Hendon Library is one of 14 libraries in the London Borough of Barnet. None of their libraries are designated as a central library but as the local studies library is in the same building I picked Hendon to be the representative of the borough. Despite a campaign in 2015, the Barnet library service has suffered cuts in the recession. Since 2017 all of Barnet’s libraries either have days when they are completely closed or have days when they are not staffed but are available for self-service. For example, Hendon Library isn’t staffed at all on Mondays but is open to residents from 8am to 8pm.
Library users have to scan their library card and enter their library service PIN number to enter the building.
Hendon Library itself was a bit uninspiring. The large, detached, proud-looking building is nice but on entry it becomes apparent that the whole top floor has been given over to Middlesex University (which is next door) so the public library only has the ground floor. There are two separate doors: one for the public library and one for Middlesex University’s Learning Support Zone.
However, presumably the deal with the University is keeping this branch library open so I’ll stop complaining.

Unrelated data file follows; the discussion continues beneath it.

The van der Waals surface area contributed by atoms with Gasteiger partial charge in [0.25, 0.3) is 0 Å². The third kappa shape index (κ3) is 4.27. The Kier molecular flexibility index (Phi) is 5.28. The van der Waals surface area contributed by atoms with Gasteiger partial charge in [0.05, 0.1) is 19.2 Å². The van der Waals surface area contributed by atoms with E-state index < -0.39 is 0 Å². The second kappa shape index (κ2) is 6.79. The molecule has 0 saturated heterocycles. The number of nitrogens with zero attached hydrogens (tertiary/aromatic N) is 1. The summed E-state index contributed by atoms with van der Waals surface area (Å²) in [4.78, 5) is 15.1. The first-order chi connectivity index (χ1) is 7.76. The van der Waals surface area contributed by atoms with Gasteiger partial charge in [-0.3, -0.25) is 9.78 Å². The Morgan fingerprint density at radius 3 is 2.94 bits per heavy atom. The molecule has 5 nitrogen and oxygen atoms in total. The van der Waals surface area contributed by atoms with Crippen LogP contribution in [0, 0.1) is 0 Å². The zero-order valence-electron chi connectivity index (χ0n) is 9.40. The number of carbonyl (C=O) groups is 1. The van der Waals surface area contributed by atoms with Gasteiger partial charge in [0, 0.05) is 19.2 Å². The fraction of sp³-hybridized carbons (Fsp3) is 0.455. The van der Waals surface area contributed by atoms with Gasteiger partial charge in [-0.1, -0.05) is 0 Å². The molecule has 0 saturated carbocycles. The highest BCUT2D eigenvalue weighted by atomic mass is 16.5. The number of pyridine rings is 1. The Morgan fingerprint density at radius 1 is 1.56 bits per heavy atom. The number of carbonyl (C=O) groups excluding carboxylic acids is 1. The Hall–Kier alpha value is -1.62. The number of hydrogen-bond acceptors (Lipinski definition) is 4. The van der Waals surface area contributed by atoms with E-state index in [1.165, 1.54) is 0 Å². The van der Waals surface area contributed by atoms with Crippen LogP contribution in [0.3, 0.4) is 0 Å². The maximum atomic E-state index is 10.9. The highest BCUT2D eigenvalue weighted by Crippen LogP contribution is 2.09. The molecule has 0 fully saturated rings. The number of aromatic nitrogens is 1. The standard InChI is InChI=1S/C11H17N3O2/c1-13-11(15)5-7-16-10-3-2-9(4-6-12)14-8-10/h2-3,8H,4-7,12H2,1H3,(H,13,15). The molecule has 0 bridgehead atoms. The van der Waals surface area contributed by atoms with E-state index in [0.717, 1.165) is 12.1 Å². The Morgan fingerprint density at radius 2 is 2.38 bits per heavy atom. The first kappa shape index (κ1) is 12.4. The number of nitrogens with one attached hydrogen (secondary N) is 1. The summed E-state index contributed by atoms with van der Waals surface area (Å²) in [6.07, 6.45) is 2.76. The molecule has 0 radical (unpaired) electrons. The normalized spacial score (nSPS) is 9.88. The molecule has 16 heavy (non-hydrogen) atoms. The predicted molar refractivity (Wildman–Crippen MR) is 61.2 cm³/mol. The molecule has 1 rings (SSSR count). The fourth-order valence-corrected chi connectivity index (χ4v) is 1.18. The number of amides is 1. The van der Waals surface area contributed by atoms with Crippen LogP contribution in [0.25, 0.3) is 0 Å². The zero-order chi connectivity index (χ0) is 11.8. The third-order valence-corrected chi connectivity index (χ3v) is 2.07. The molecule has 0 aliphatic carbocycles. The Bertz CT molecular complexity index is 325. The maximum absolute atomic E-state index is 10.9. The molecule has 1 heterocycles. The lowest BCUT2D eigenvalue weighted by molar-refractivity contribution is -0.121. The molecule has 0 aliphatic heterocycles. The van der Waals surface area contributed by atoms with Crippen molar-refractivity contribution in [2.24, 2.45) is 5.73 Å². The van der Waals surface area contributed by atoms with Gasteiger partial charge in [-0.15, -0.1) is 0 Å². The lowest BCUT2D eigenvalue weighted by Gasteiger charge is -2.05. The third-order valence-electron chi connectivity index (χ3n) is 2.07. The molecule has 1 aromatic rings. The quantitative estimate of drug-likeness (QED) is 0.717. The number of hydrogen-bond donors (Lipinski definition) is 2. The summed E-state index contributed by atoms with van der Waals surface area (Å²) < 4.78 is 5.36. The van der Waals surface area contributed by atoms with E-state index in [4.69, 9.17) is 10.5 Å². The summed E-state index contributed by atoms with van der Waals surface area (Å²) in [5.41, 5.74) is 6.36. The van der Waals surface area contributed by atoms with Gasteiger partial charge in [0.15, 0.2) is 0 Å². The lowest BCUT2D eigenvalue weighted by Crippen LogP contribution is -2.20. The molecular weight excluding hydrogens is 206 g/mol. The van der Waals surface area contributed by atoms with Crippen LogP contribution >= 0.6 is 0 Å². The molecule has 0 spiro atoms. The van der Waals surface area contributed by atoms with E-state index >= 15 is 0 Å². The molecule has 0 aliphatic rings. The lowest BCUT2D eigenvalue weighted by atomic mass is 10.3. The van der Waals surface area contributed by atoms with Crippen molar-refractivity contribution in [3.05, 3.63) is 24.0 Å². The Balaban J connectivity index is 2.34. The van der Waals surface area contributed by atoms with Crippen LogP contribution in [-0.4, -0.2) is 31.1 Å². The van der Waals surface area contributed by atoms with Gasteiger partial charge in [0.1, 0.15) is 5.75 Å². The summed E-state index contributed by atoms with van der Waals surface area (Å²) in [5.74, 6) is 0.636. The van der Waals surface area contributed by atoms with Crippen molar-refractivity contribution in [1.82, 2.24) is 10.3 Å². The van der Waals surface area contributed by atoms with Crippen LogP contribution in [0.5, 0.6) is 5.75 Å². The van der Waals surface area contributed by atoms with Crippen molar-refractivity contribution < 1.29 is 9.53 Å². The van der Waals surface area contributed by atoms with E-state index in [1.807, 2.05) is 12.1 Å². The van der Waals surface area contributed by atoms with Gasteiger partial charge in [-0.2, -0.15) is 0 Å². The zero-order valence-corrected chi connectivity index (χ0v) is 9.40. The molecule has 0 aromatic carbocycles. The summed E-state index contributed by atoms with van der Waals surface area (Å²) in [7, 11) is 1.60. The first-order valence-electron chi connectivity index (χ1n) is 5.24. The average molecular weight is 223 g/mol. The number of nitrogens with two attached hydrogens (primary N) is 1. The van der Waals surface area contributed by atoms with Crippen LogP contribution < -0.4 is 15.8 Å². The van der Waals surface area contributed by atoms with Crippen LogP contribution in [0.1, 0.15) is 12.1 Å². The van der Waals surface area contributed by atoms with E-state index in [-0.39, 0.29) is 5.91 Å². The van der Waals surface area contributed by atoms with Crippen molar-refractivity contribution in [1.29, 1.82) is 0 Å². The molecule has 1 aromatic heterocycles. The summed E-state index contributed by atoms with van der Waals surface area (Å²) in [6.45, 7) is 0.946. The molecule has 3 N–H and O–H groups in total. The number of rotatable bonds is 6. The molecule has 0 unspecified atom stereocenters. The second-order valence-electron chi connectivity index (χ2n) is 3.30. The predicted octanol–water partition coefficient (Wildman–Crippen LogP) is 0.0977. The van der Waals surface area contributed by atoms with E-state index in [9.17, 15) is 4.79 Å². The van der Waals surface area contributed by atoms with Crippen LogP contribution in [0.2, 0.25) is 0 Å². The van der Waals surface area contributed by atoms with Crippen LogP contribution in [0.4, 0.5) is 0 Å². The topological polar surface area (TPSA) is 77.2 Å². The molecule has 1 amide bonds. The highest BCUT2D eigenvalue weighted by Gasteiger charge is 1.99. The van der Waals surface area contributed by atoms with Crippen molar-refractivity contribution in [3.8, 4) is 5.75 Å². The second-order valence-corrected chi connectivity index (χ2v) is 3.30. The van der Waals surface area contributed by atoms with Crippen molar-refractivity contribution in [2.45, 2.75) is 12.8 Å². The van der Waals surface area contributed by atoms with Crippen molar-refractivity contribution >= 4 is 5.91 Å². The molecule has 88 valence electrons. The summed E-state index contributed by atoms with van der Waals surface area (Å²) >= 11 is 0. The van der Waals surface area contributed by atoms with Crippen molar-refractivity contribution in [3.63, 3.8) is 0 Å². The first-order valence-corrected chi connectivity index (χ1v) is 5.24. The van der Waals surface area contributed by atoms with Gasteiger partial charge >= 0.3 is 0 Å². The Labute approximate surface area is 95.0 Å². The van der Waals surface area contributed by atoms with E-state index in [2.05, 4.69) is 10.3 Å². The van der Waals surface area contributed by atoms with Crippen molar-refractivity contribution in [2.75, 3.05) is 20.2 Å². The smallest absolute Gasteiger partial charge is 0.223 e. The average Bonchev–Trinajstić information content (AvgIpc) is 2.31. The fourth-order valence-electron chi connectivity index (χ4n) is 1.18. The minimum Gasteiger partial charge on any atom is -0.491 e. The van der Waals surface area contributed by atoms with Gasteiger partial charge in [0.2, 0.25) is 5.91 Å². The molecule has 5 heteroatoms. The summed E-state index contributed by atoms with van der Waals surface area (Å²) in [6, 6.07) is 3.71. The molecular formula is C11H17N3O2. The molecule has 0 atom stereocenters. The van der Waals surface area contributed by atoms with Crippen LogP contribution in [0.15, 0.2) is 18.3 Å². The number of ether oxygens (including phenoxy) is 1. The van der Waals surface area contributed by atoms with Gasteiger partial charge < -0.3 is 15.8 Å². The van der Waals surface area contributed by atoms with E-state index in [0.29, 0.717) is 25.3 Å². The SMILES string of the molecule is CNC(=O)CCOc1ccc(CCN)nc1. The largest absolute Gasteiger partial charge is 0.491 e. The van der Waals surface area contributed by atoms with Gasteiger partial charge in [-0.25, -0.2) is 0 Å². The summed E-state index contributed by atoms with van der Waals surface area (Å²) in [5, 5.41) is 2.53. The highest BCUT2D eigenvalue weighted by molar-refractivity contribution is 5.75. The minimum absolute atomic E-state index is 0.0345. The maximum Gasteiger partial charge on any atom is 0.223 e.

Once you enter through the public library door there is an enquiry point in the middle and then book stock and reading areas on the left and right. There is a glass study room and a very small children’s area.
There were details on the wall about making appointments with the local studies service which is accessible at the back of the building.
Most interestingly, I saw a picture on the wall of Eileen Colwell with the caption that she was a librarian at the library for over 40 years and a founder of children’s librarianship.
Her obituary in the the Telegraph is most enlightening and begins with:
In the 1920s, when Eileen Colwell first became a librarian, there were no children’s sections in libraries, and the presence of children, especially young children, was discouraged. She considered it of vital importance that children should have access to books from an early age, and that their first introduction to literature should be a pleasant one.
I have purchased her autobiography and added it to my “to-be-read” pile. I’m sure most people reading this have such a pile at home!